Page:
UNESCO has invited experts from both inside and outside of Libya to urgently examine the preservation of cultural heritage in the country, notably measures to safeguard cultural sites; prevent illicit trafficking, protect museums and strengthen cultural institutions in the wake of civil strife and the overthrow of the Gaddafi regime. The meeting - the first on protecting Libyan cultural heritage after the fall of the regime - will take place at UNESCO Headquarters in Paris on 21 October.
A press conference will be held during the meeting (1 p.m. Room VIII).
Irina Bokova, the Director-General of UNESCO, will open the session, during which experts will discuss the findings of the mission to Libya organized in late September by the Association of National Committees of the Blue Shield. The Blue Shield is the distinctive emblem created by the Convention for the Protection of Cultural Property in the Event of Armed Conflict, (The Hague, 1954).*
Participants scheduled to attend the meeting include: Saleh Al Agab Abdallah, Chairman of the Department of Antiquities (Libya); Hafed Walda, King's College Classics department, London, archaeological mission, Leptis Magna; and Ahmad Bouzaian, of the University of Garyunis, Benghazi (Libya).
International participants are expected to include: Mounir Bouchenaki, Director-General of the International Centre for the Study of the Preservation and Restoration of Monuments and Sites (ICCROM); Julien Anfruns, Director-General of the International Council of Museums (ICOM); John Hurd, President of the Advisory Committee of the International Council on Monuments and Sites (ICOMOS) and President of its International Scientific Committee on Earthen Architectural Heritage; Karl Heinz Kind, head of Interpol’s cultural properties’ unit; representatives of the British Museum and the Louvre; members of the international archaeological missions working in Libya from France, Germany, Italy, the UK and US.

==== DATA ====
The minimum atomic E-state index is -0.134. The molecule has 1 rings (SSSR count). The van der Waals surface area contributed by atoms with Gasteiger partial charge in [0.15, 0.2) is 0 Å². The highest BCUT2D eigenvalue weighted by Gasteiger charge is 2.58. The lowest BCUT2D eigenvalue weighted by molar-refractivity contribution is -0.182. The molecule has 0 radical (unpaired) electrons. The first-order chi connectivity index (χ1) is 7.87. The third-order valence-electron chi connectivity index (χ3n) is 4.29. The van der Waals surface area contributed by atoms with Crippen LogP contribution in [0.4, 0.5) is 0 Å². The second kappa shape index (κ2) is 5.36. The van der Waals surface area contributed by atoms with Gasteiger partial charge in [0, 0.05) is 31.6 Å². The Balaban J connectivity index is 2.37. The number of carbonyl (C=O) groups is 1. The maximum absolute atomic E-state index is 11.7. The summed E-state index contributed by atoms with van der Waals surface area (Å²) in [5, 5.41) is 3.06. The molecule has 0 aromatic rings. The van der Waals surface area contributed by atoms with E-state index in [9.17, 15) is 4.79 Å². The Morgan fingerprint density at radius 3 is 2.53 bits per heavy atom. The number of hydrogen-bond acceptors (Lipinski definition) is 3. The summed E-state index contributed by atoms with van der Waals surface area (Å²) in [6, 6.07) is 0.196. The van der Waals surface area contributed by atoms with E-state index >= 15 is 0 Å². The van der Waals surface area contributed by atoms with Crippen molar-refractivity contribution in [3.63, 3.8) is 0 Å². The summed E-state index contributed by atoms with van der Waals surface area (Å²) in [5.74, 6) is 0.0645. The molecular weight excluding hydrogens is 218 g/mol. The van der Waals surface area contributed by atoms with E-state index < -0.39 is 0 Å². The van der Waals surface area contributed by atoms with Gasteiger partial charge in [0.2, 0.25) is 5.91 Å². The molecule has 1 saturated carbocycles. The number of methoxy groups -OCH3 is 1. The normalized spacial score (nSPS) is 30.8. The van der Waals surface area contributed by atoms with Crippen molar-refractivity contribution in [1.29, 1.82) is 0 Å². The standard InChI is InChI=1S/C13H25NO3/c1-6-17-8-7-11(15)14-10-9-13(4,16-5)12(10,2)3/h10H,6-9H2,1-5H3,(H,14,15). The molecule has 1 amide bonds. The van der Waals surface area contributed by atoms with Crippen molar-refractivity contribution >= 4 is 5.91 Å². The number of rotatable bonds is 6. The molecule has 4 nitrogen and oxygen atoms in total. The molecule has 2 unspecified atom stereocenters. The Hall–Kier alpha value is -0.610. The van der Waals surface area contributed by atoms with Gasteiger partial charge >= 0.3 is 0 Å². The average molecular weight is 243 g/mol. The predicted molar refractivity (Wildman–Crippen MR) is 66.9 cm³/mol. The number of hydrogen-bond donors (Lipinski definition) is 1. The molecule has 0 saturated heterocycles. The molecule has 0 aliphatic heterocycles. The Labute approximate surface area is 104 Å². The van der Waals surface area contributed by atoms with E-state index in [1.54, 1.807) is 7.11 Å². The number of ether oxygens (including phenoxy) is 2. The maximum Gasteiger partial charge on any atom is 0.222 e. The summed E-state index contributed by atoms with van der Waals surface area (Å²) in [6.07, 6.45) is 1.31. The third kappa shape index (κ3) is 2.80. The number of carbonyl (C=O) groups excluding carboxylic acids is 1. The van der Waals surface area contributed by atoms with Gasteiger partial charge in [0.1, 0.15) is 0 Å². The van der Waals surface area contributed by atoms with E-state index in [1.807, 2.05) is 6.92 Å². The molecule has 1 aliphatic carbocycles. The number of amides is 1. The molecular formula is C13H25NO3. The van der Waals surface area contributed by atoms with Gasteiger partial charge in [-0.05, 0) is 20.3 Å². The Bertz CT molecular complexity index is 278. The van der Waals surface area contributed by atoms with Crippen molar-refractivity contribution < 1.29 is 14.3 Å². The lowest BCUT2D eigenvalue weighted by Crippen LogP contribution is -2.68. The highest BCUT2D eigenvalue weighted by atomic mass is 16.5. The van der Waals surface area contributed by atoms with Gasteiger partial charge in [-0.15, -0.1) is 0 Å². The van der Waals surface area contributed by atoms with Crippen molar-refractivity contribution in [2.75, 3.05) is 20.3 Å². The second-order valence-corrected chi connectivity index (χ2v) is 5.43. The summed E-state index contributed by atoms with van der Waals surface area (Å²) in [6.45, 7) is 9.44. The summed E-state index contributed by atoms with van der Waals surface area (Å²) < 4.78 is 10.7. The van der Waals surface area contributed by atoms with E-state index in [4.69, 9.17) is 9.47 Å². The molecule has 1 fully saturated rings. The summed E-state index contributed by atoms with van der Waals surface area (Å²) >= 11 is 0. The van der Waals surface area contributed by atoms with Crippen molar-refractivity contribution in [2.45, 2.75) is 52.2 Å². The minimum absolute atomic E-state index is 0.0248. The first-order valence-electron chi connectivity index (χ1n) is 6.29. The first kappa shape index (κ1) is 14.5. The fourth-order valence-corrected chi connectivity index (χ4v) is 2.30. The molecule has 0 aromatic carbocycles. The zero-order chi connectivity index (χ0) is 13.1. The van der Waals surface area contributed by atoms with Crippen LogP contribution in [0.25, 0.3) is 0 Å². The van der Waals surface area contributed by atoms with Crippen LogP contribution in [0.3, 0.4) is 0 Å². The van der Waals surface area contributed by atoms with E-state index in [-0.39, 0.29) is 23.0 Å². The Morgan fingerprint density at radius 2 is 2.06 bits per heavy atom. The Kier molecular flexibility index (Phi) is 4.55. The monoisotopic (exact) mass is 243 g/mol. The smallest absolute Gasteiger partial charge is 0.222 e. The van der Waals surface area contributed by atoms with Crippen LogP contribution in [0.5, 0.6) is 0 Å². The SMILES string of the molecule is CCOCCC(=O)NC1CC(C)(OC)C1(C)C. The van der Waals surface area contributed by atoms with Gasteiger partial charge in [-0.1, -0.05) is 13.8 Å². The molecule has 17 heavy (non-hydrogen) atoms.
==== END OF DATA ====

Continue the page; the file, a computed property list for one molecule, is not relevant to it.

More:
Libya has five official UNESCO cultural heritage sites that reflect the country’s strategic geographic positioning through the intermingling of cultures and regional influence. See, for instance, Leptis Magna, a prominent city of the Roman Empire, and also Cyrene, one of the principal cities of the Greek Hellenic world – both of these are UNESCO-designated heritage sites in Libya. In addition to these, the Libyan cultural heritage sites include Sabratha, a Phoenician trading post that served as an outlet for African goods; the rock art sites of Algeria-abutting Tadrart Acacus which features thousands of cave paintings dating from 12,000 B.C. to A.D. 100; and the old town of Ghadamès, which is one of the oldest pre-Saharan cities still in existence.
Journalists wishing to cover the press conference require accreditation.